Flutter for the Web — Deploy to Github

Deploy a Flutter web app to Github

Akora Ing. DKB
Aug 27, 2019 · 6 min read

Flutter isn’t just a mobile framework but Web Apps too
Flutter isn’t just a mobile framework but Web Apps too
Flutter now has experimental support for Web. (Image source: Skywell Software)

Flutter Web has been in Technical Preview for some time now and has now been merged with the master flutter branch.

Flutter now has early experimental support for running flutter web applications. There are still many missing features and known performance issues, so it isn’t recommended for production use.

In this article, we’ll build and deploy a simple web app to Github using Flutter .


First, we want to make sure we have the latest version of Flutter and also be on at least the master branch. Run this in a terminal:

$ flutter channel master
$ flutter upgrade
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Wait for it to finish doing it’s thing and we’ll be up and running within seconds.

Once on the latest version, let’s set up Flutter to work with Chrome Browser as a device. Run this:

$ flutter config --enable-web 
$ flutter devices
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Output of flutter devices after setting up the Chrome environment

Yes! Enough with the boring blah-blah-blah talk. Let’s get into the real show.

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Yaaayy… Terminal magic done. We’re in for the cool stuff

Our usual flutter create now has an additional command for web configuration. Navigate to where you want to store your project folder and run this in the terminal:

$ flutter create --web webby

webby is just a fancy name I could think of in the moment for this project.

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Done creating the project.
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Structure of our project

Yes! We’re done creating our project.

Note: You’ll realize it has the usual android, lib and ios folders and also an additional folder for web. This means we can now deploy to Android, iOS and Web all with just a single codebase. Inside the web folder is where our index.html file (we won’t worry about that for now).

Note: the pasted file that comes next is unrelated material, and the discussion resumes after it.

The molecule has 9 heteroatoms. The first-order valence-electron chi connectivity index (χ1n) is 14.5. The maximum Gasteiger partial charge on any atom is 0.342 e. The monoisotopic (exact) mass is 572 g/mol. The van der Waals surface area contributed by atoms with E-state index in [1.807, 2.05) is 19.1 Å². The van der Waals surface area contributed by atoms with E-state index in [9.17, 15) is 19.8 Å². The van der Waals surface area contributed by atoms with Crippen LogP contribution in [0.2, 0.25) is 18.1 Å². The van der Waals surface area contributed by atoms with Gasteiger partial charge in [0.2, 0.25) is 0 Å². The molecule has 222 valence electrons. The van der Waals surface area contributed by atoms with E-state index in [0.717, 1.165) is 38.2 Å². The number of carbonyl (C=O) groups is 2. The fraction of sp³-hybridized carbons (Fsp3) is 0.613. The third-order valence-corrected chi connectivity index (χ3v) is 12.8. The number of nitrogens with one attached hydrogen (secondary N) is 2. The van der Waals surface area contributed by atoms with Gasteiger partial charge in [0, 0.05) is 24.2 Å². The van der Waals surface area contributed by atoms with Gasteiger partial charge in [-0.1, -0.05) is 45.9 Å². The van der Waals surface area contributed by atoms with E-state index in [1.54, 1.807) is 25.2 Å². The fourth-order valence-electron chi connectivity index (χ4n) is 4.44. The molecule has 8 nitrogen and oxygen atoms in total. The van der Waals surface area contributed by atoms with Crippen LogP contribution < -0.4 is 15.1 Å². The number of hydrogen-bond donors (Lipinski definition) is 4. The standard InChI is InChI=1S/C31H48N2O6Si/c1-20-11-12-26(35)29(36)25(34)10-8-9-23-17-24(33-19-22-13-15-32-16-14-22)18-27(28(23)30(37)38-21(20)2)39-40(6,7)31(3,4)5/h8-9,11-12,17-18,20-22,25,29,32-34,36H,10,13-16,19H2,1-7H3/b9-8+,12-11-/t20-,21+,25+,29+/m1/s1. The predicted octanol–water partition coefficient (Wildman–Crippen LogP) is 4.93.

Now let’s open the main.dart file inside the lib folder (that’s where we’ll be writing our codes) and delete all the boilerplate codes thankfully provided by the Flutter team.

Import material.dart and it is still from the same package file as compared to the flutter_web/material.dart which previously used to be the path.

Let’s also set up the entry point to our app as always before with the main() calling runApp(), not forgetting to pass MaterialApp as the argument. We’ll call our home, WebbyHome.

Let’s create our home, WebbyHome. It’ll be a Scaffold with an extended floating action button, and a login form in the center.

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Simple isn’t it?

I wouldn’t want to bore you with the full explanation of every single line of code. Here’s the full code for our Webby app.

Locate a terminal close to your and navigate to your project’s root directory. Run this command to fire up the up on Chrome (which is now a recognized device):

$ flutter run -d chrome

Within some seconds (or minutes) depending on your PC, you should see a new Chrome window pop up with a localhost address and our web app running.

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Our application running on Chrome

Running the same code on a mobile device too works just fine.

Now that we have our dart code running, we want to build it for the web. Thankfully, the Flutter team has once again done all the heavy lifting for us and we just have to run this command: